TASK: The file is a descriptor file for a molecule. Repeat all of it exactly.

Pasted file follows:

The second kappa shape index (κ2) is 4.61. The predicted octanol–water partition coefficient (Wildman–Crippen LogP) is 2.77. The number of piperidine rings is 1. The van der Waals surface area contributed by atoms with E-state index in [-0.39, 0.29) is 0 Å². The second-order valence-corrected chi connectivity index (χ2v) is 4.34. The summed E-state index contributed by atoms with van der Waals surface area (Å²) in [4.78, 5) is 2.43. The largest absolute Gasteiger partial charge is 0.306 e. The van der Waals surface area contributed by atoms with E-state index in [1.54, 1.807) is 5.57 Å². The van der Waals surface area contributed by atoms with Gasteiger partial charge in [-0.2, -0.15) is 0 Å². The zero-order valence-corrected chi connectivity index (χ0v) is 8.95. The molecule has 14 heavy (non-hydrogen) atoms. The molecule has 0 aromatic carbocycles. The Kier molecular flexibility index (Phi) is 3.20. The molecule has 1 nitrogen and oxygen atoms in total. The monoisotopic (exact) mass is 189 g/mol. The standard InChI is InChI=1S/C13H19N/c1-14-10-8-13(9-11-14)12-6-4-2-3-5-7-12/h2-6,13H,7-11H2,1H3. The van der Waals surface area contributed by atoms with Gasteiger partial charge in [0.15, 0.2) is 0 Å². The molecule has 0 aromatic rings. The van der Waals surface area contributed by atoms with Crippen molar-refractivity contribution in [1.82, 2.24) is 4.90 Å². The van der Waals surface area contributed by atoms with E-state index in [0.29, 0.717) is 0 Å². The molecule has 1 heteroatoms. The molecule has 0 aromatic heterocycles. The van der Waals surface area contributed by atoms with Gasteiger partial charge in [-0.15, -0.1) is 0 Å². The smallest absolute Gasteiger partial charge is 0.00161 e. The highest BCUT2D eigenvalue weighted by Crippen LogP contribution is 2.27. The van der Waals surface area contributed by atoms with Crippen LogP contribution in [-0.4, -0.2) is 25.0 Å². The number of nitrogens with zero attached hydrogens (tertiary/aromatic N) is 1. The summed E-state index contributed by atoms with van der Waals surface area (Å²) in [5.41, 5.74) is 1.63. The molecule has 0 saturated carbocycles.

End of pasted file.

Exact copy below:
The second kappa shape index (κ2) is 4.61. The predicted octanol–water partition coefficient (Wildman–Crippen LogP) is 2.77. The number of piperidine rings is 1. The van der Waals surface area contributed by atoms with E-state index in [-0.39, 0.29) is 0 Å². The second-order valence-corrected chi connectivity index (χ2v) is 4.34. The summed E-state index contributed by atoms with van der Waals surface area (Å²) in [4.78, 5) is 2.43. The largest absolute Gasteiger partial charge is 0.306 e. The van der Waals surface area contributed by atoms with E-state index in [1.54, 1.807) is 5.57 Å². The van der Waals surface area contributed by atoms with Gasteiger partial charge in [-0.2, -0.15) is 0 Å². The zero-order valence-corrected chi connectivity index (χ0v) is 8.95. The molecule has 14 heavy (non-hydrogen) atoms. The molecule has 0 aromatic carbocycles. The Kier molecular flexibility index (Phi) is 3.20. The molecule has 1 nitrogen and oxygen atoms in total. The monoisotopic (exact) mass is 189 g/mol. The standard InChI is InChI=1S/C13H19N/c1-14-10-8-13(9-11-14)12-6-4-2-3-5-7-12/h2-6,13H,7-11H2,1H3. The van der Waals surface area contributed by atoms with Gasteiger partial charge in [0.15, 0.2) is 0 Å². The molecule has 0 aromatic rings. The van der Waals surface area contributed by atoms with Crippen molar-refractivity contribution in [1.82, 2.24) is 4.90 Å². The van der Waals surface area contributed by atoms with E-state index in [0.29, 0.717) is 0 Å². The molecule has 1 heteroatoms. The molecule has 0 aromatic heterocycles. The van der Waals surface area contributed by atoms with Gasteiger partial charge in [-0.15, -0.1) is 0 Å². The smallest absolute Gasteiger partial charge is 0.00161 e. The highest BCUT2D eigenvalue weighted by Crippen LogP contribution is 2.27. The van der Waals surface area contributed by atoms with Crippen LogP contribution in [-0.4, -0.2) is 25.0 Å². The number of nitrogens with zero attached hydrogens (tertiary/aromatic N) is 1. The summed E-state index contributed by atoms with van der Waals surface area (Å²) in [5.41, 5.74) is 1.63. The molecule has 0 saturated carbocycles.